In the Philippines, authorities are counting the costs of the damage inflicted by the Moro National Liberation Front (MNLF) following its pointless raid on Zamboanga in the country’s troubled south and the lengths to which the emergency services had to go, to protect the innocent.
About 132 people have been killed, with 213 wounded and 118,000 civilians fleeing their homes. Of the dead, the majority were rebels but the toll also included 12 soldiers, five policemen and 13 civilians.
Another 40 MNLF rebels are in custody, 300 more have reportedly surrendered and 200 hundred hostages have been rescued. The International Committee for the Red Cross (ICRC) served 134,000 meals, provided basic essentials to 33,000 people and 30,000 liters of clean drinking water during each day of the two-week crisis.
Many of the civilians were used as human shields by the rebels, led by Nur Misuari, who founded the MNLF in 1969 and has since led a quest for an independent homeland for his Bangsamoro people, who are also Muslim.
Misuari has been politically sidelined over the past year. The storming of Zamboanga, a mainly Christian city, the taking of hostages and the issuing of a list of fresh demands proved fruitless and was widely seen as a last ditch bid to win back lost political ground.
Last month, he issued a "declaration of independence" for his ethnic Moro people and complained the MNLF had been left out of a recent wealth-sharing agreement that was struck in peace talks between Manila and a splinter insurgent group, the Moro Islamic Liberation Front (MILF).
The MILF has also spent decades fighting for an independent Islamic state.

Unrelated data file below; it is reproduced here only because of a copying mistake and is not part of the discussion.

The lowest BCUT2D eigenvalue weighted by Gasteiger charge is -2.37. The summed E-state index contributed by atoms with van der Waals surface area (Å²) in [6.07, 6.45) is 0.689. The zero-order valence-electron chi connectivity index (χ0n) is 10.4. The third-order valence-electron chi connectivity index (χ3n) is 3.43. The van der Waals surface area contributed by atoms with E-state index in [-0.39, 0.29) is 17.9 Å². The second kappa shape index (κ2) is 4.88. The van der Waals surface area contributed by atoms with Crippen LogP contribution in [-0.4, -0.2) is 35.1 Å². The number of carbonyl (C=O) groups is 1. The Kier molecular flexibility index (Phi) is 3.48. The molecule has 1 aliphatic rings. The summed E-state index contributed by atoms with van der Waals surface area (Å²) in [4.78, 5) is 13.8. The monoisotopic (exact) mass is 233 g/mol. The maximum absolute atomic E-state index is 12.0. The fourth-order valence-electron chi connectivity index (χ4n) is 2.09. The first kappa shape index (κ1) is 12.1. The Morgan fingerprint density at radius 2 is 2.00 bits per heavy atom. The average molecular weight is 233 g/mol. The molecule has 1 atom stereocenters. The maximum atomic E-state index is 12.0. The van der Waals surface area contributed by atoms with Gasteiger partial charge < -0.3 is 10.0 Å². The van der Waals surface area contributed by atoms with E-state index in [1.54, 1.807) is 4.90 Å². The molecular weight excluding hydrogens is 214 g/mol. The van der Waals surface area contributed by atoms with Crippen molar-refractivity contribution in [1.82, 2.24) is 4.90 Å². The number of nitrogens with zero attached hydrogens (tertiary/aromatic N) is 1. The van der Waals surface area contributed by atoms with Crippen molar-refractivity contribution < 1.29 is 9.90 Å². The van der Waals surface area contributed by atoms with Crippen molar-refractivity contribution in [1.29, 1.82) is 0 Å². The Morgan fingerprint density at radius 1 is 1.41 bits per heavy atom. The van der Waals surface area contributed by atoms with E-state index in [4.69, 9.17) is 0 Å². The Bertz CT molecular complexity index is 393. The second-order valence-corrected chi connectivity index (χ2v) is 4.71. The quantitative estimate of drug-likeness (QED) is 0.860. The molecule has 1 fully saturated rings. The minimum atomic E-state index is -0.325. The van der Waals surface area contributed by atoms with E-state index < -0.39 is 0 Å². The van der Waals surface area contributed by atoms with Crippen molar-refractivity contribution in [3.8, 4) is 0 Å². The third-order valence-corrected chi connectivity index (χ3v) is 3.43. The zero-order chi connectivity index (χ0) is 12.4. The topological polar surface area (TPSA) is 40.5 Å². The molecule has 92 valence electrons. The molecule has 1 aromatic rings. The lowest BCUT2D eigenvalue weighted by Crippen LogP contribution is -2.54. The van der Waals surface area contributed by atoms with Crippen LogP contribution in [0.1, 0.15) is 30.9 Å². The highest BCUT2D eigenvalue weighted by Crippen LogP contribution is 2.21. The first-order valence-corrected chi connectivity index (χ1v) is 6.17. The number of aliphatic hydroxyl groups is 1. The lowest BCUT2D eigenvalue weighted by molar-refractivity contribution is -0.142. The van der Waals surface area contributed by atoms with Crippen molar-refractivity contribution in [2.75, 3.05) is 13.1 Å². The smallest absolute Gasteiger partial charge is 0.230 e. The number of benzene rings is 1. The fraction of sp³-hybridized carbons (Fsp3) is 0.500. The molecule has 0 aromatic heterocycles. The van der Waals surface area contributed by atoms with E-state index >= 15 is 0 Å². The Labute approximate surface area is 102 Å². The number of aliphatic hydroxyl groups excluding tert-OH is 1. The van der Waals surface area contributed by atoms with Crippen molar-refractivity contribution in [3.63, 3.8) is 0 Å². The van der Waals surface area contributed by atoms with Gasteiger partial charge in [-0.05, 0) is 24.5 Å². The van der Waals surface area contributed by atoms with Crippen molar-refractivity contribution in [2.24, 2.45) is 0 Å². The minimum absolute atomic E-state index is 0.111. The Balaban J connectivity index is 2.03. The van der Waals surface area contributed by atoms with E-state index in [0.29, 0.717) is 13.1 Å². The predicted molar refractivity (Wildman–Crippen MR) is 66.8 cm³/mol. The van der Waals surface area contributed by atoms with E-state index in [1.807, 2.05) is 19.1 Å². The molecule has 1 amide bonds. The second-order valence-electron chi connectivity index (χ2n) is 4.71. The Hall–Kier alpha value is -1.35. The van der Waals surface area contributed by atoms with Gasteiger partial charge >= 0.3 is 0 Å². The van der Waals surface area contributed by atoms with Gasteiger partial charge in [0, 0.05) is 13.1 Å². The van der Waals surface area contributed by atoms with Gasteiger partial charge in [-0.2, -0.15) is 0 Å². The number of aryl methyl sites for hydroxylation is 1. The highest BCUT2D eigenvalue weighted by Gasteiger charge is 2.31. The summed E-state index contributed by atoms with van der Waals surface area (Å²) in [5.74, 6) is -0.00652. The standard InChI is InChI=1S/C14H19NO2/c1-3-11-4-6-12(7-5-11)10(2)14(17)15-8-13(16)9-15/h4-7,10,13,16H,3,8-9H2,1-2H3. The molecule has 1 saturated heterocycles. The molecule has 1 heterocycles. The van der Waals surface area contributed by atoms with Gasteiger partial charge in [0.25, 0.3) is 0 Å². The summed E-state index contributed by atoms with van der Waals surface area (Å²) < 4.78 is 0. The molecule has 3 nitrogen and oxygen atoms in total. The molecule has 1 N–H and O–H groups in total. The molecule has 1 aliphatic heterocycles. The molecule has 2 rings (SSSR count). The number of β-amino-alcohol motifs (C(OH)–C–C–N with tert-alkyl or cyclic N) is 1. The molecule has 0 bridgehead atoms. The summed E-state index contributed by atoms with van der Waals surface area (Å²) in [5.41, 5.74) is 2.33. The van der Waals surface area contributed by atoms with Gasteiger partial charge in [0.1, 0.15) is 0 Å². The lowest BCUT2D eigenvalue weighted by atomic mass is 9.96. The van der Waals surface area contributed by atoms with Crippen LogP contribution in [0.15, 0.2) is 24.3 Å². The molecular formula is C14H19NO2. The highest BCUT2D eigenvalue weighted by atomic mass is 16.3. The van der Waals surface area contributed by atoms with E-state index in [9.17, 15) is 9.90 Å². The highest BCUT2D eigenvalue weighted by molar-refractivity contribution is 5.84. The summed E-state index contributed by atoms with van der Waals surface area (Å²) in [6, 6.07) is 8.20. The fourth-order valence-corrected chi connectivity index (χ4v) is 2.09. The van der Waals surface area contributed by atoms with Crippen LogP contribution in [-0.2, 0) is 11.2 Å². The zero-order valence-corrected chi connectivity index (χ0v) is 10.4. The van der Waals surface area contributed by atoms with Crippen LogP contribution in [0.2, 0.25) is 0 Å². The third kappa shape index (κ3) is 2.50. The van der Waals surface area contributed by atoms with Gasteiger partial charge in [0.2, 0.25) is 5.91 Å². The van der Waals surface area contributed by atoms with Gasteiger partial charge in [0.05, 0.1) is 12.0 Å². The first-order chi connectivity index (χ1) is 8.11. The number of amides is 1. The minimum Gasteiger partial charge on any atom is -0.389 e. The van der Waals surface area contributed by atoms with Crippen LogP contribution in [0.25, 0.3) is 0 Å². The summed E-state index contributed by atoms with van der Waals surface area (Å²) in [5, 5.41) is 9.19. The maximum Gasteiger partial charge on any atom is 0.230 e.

In the latest fighting, thousands of houses were razed and the ICRC noted that public infrastructure had suffered significant damage as a result of the fighting, as a result of which many civilians will never be able to return to their homes.
"This is a devastating reality for the population of Zamboanga as a whole," said Gwendolyn Pang, secretary-general of the Philippine Red Cross.
"Besides losing their homes, many people have lost their livelihoods,” Pang continued. “They will need to rebuild their lives from scratch, which will take considerable time and effort. Together with the International Committee of the Red Cross, we have to prepare for and work to respond to long-term displacement."
The fighting is continuing but at a much lower level. What remains of Misuari’s scattered forces will be left to regroup and perhaps fight another day. However, MNLF forces took a huge and unnecessary hit in their latest attacks and their capabilities may have been permanently weakened. That might prove to be the only bright spot to emerge after their latest debacle.
Luke Hunt can be followed on Twitter at @lukeanthonyhunt.